Never throw away a good idea, they say (or at least I do). The same applies to blogs that haven’t yet crystallised into a worthwhile topic. Generally, I put them on the back-burner until a number of paths align. After seeing the Oracle Cloud team present at Cloud Field Day 3 in April this year (2018), I knew there was a topic to cover, but I wasn’t sure exactly what it was. Hold that thought for a moment.
Last week, I attended a Virtustream press and analyst day in London. Both Oracle and Virtustream are pushing a variation of public cloud that doesn’t follow the hyper-scale model. Instead, the offerings are focused on moving traditional workloads from the data centre and running them in a managed environment. So is this idea of an “enterprise-class” public cloud something that has value – something that customers will buy into?
I’m going to make up some terminology. Hyperscale-class cloud (HCC) represents the type of service we expect from Amazon Web Services, Microsoft Azure and Google Cloud Platform. The underlying hardware is hyper-commodity and hyper-streamlined to support the IaaS, PaaS and SaaS offerings of these hyperscalers. You won’t see any SANs or enterprise-class servers in use here. Hardware failure is expected – although I would posit that it occurs at no greater frequency than in the enterprise. Resiliency should be built into the application and not be a function of the infrastructure.
The issue with this kind of platform is that “lift-and-shift” doesn’t generally work. Applications need to be re-written, redesigned or at best, modified to work with the public cloud. We expect application components (virtual instances, containers) to be easily replaceable – the pets vs cattle comparison. The component offerings by these providers aren’t generally customised – you take what they give you and continue to run operations yourself.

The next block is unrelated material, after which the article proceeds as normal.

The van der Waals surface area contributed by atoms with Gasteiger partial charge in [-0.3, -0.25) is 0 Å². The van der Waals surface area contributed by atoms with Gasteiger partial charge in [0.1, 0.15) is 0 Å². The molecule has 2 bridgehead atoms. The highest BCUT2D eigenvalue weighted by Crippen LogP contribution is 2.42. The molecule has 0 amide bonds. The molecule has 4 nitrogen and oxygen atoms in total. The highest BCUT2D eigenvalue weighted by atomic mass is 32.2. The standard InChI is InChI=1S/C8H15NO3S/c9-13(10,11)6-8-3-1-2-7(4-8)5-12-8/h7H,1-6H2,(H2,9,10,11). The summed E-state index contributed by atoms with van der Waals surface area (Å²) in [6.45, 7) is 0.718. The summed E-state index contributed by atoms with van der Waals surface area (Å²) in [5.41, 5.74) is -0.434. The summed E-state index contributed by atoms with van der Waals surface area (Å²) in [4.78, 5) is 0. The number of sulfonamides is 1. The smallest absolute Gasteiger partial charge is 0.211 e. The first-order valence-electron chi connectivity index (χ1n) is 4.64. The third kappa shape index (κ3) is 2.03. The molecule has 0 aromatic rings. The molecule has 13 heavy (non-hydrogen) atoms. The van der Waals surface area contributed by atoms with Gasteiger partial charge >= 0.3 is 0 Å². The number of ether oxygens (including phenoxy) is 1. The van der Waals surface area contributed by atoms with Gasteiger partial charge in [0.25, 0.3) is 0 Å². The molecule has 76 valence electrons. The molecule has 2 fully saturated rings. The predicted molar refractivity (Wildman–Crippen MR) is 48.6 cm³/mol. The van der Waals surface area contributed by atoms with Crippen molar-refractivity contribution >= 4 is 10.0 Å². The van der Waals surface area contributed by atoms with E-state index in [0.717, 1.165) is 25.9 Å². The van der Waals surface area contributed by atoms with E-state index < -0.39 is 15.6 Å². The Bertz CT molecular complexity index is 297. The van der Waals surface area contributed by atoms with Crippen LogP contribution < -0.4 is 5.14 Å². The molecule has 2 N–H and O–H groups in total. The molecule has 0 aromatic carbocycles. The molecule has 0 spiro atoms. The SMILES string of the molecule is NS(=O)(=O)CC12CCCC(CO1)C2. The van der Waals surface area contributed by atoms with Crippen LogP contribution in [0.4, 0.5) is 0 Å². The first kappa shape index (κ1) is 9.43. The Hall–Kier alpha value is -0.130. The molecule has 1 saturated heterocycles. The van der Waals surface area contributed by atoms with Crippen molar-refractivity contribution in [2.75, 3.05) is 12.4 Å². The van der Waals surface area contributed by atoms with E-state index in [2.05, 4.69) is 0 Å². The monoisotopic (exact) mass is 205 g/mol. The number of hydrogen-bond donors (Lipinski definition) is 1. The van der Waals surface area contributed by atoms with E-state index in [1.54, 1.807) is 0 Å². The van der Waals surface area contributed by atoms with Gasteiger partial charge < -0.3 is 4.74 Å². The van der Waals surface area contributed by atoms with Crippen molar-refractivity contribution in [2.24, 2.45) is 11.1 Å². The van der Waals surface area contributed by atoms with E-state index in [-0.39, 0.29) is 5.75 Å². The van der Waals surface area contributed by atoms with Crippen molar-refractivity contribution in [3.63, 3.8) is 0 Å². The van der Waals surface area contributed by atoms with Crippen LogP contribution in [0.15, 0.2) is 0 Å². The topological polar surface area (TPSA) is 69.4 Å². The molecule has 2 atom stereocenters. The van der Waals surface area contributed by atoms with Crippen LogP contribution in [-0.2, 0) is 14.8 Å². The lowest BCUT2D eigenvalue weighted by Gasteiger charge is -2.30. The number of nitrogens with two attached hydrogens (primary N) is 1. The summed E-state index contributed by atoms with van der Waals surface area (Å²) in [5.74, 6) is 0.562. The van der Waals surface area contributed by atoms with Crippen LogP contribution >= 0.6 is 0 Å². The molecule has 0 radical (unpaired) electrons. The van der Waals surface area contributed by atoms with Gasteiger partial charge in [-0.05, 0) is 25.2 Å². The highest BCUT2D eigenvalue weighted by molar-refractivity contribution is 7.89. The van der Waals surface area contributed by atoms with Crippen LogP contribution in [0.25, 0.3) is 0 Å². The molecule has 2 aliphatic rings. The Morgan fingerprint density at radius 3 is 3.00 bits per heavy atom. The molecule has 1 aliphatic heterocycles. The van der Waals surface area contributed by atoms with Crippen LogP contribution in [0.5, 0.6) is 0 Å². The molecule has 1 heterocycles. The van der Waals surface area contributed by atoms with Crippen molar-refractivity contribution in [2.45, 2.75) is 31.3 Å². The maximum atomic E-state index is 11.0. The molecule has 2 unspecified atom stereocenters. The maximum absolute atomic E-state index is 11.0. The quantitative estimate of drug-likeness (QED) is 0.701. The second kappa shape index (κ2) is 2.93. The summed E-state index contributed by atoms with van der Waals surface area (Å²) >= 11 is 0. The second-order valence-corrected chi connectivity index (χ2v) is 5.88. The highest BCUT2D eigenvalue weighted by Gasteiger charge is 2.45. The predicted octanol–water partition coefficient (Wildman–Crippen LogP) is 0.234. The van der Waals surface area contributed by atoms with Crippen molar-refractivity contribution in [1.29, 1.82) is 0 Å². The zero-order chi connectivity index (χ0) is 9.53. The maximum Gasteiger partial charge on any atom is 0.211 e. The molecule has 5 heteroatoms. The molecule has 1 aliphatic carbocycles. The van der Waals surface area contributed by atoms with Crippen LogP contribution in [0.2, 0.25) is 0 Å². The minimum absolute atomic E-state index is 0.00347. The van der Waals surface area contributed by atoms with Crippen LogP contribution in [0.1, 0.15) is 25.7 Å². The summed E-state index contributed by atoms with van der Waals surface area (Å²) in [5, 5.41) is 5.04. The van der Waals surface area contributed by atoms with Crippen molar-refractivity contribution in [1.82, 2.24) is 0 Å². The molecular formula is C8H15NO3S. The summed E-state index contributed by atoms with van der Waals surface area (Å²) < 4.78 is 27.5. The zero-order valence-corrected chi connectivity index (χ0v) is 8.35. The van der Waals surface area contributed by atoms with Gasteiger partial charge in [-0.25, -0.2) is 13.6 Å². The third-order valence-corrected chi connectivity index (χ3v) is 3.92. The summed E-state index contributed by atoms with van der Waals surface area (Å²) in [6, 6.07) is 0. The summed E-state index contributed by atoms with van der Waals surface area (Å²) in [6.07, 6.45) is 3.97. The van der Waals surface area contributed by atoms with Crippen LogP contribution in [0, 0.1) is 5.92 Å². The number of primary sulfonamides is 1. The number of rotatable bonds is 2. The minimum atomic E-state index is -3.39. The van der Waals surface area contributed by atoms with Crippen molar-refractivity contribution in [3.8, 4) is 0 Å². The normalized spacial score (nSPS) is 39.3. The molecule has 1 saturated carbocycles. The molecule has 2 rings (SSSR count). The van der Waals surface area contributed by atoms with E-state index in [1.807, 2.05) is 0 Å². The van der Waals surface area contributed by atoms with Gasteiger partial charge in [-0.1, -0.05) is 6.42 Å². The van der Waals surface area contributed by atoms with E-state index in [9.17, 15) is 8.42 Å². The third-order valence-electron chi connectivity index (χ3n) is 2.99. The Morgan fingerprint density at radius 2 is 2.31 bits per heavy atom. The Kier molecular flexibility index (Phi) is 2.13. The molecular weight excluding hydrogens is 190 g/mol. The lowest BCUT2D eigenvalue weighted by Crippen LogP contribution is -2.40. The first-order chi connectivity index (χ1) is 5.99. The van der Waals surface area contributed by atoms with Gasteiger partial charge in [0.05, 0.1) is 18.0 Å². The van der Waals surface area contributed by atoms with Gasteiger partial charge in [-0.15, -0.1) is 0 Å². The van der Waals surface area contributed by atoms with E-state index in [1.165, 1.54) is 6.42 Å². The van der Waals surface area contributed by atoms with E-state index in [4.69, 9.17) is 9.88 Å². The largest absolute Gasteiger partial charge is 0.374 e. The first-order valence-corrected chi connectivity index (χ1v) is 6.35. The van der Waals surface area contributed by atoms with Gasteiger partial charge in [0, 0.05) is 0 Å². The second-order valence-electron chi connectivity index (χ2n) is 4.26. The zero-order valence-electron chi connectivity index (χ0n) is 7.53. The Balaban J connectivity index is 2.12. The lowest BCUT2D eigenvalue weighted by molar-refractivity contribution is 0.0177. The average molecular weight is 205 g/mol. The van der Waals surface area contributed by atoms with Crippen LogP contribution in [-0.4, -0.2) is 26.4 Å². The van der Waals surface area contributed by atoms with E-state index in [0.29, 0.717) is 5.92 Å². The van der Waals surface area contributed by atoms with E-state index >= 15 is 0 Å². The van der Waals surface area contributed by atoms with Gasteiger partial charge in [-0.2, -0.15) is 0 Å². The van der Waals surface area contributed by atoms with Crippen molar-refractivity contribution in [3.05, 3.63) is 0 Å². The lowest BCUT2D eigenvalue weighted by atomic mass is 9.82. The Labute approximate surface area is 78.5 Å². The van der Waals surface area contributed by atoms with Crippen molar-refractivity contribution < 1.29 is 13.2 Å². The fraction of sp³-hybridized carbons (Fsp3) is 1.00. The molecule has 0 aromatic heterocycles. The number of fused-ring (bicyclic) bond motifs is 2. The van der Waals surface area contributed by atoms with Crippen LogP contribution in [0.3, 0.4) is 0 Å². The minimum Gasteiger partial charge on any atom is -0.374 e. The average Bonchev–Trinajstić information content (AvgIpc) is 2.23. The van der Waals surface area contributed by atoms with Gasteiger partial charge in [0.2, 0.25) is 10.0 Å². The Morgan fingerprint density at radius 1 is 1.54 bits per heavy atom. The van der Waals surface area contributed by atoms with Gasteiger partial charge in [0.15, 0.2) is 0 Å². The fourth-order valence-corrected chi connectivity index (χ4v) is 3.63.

What if you don’t want to rewrite your applications? The cost of rewrite needs to be justified against some kind of saving. Re-writing in order to move to the public cloud is unlikely to save much. It makes sense to be “cloud first” and only update applications where rewrites are required for other business reasons. As an alternative, enterprise-class cloud (ECC) could be another option.
Rather than run with diminished SLAs and resilience from the infrastructure, why not pay for what is effectively a managed service and move applications into the likes of Oracle or Virtustream? Some applications like SAP simply won’t run effectively on the public cloud. Others may need hardware refresh but can’t justify the software rewrite costs and would make good candidates for outsourcing.
Oracle’s Cloud Infrastructure is pretty much enterprise hardware on demand. Check out the Cloud Field Day presentations from Oracle and you’ll see a service with no network over-subscription, high-performance storage and bare-metal servers. Oracle is strong in PaaS, including everything from data management (database), identity and security, systems management, application development and analytics. Obviously, you’d expect the company to be strong in databases, however (as you can see from the final presentation), Oracle has HPC offerings based bare metal servers and GPUs.
EMC acquired independent cloud provider Virtustream in 2015. With the EMC acquisition by Dell, Virtustream became a Dell property in 2016. Established in 2009, Virtustream had found a niche in cloud managed services that focuses mainly on SAP. Customers can lift and shift applications to Virtustream cloud, which runs on typical enterprise hardware from Dell. With a focus on a small number of applications, Virtustream offers deep subject matter knowledge and in fact, many of the SAP migrations (over 1000 since founding with 250 installations running today) are from non-x86 platforms to x86 hardware.